Healing with Food: A Menu Guide – Lunch and Dinner

by Kathy Parnay

Lunch and DinSautéed Greensner don’t have to be the same old boring thing every day. Try playing with the foods and spices indicated on the Low Glycemic Alkaline Food List. Below are some suggested recipes to get you started, but feel free to make adjustments in order to create meals that accommodate your tastes. Please keep checking our website as we are continually adding new recipes and will be including notations on how to make the dish suitable for the low glycemic alkaline diet when appropriate.

LUNCH

Left over dinner makes a perfect lunch for the next day. But if you are in need of something different, our recipe for Quinoa salad is very versatile. You can make it the night before and change up the recipe by varying the type of veggies and spices from the Low Glycemic Alkaline Food List.

DINNER

Important: Don’t forget the salad! A salad full of mixed greens and fresh veggies is an important part of dinner, providing essential vitamins and minerals:

  • Vitamin A – supports your immune system
  • Vitamin C – helps to fight infection, boost iron absorption, maintain healthy bones, gums and skin
  • Vitamin K – builds strong bones, heals wounds, and assists in blood clotting
  • Calcium – builds strong teeth and bones, assists in blood clotting, helps nerves carry messages, and muscles contract
  • Alpha- and beta-carotene – antioxidants that help protect against cancer and heart disease
  • Iron – helps to maintain healthy blood

Every evening, we each enjoy a dinner plate-sized salad filled with a verity of greens, veggies and sprouts to compliment the main dish and sides.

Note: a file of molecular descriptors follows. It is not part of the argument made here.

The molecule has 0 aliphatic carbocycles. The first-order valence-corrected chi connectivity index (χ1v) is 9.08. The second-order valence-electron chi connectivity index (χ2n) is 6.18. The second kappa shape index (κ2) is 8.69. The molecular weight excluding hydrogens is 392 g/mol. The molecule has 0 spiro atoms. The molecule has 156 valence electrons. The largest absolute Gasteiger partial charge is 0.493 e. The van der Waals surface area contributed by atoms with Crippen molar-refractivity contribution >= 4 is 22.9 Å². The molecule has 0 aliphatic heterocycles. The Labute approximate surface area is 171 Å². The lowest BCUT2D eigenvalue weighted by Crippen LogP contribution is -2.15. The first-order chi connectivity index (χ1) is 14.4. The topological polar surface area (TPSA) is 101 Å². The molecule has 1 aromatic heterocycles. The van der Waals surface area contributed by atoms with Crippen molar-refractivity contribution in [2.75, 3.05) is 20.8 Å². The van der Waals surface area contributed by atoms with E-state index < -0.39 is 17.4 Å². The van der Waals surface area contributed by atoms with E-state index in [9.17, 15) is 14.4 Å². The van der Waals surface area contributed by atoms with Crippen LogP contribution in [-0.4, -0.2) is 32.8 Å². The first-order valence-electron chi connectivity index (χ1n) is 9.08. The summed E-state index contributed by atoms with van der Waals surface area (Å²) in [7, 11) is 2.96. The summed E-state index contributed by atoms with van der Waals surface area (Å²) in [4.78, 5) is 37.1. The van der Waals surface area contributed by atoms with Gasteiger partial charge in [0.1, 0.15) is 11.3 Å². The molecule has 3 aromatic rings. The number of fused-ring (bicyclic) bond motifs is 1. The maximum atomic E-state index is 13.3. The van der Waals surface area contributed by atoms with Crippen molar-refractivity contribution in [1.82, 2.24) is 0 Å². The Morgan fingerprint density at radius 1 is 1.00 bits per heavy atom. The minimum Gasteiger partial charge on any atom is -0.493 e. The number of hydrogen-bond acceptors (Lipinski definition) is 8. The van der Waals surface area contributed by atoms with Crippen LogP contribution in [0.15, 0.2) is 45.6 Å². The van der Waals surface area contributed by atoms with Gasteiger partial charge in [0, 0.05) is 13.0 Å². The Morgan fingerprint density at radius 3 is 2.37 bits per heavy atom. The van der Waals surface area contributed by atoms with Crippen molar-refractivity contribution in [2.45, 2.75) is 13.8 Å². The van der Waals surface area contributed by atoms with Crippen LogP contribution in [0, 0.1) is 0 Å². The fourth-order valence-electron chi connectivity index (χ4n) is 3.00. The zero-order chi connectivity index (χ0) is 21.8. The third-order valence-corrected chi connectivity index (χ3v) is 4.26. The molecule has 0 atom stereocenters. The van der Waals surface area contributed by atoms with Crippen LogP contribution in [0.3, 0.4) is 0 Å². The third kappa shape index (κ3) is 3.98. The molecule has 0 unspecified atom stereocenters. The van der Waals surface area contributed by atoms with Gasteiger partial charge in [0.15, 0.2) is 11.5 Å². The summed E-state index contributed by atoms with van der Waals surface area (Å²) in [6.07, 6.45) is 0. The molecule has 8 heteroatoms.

French Lentils – lentils are packed with protein, iron, magnesium, and potassium. Try our alkaline version of Vegan French Lentils. Suggested side dish: roasted vegetables, steamed broccoli, or another vegetable of your choice along with a large salad.

Lentil Chili – chop 1 onion, 1 red bell pepper, 3 cloves of garlic, 1 celery stalk and saute in 2 tsp. coconut oil and 1Tbsp. water until onion is translucent. Add 2 cups dried green lentils, 1 tsp. sea salt, 4 cups water and spices (2 Tbsp. chili powder, 1½ tsp. cumin, 1 tsp. garlic granules, 1Tbsp. oregano, 1 large handful of chopped fresh cilantro, and cayenne pepper to taste). Cook on medium heat until boiling, then simmer until lentils are soft (approximately 1 hour). Serve over quinoa, millet or buckwheat*. Suggested side dish: roasted vegetables, steamed broccoli, or another vegetable of your choice along with a large salad.

Lentil Soup – Try the alkaline variation of our recipe. Suggested side dish: sauteed greens over quinoa and a large salad.

Millet Casserole – in a pot, measure 1 cup millet to 3 cups water, cover and cook on medium heat until boiling. (You may add spices of your choice or just cook plain with 1 tsp. of sea salt.) Then simmer on low until liquid is absorbed. Millet takes about 45 min to cook. Spread into an ungreased small casserole dish and top with pesto and finely chopped veggies and/or greens (Swiss chard, spinach, collards, kale, bokchoy) and bake at 350º until veggies are tender (approximately 30 – 45 minutes). Suggested side dish: steamed broccoli and a large salad.

Millet Patties – mix into 2 cups of cooked millet the following: 1 Tbsp. basil, ½ tsp. dried thyme, ½ tsp. lemon zest, 1 Tbsp. olive oil, ¼ cup finely chopped onion, 1 clove garlic (chopped), ¼ finely chopped red bell pepper, and cayenne pepper to taste. With your hands, form into patties and bake at 350º until crispy on top. Dip into one of the snack dips or the Tahini dressing from the Falafel recipe.  Suggested side dish: roasted vegetables, steamed broccoli, or sauteed greens along with a large salad.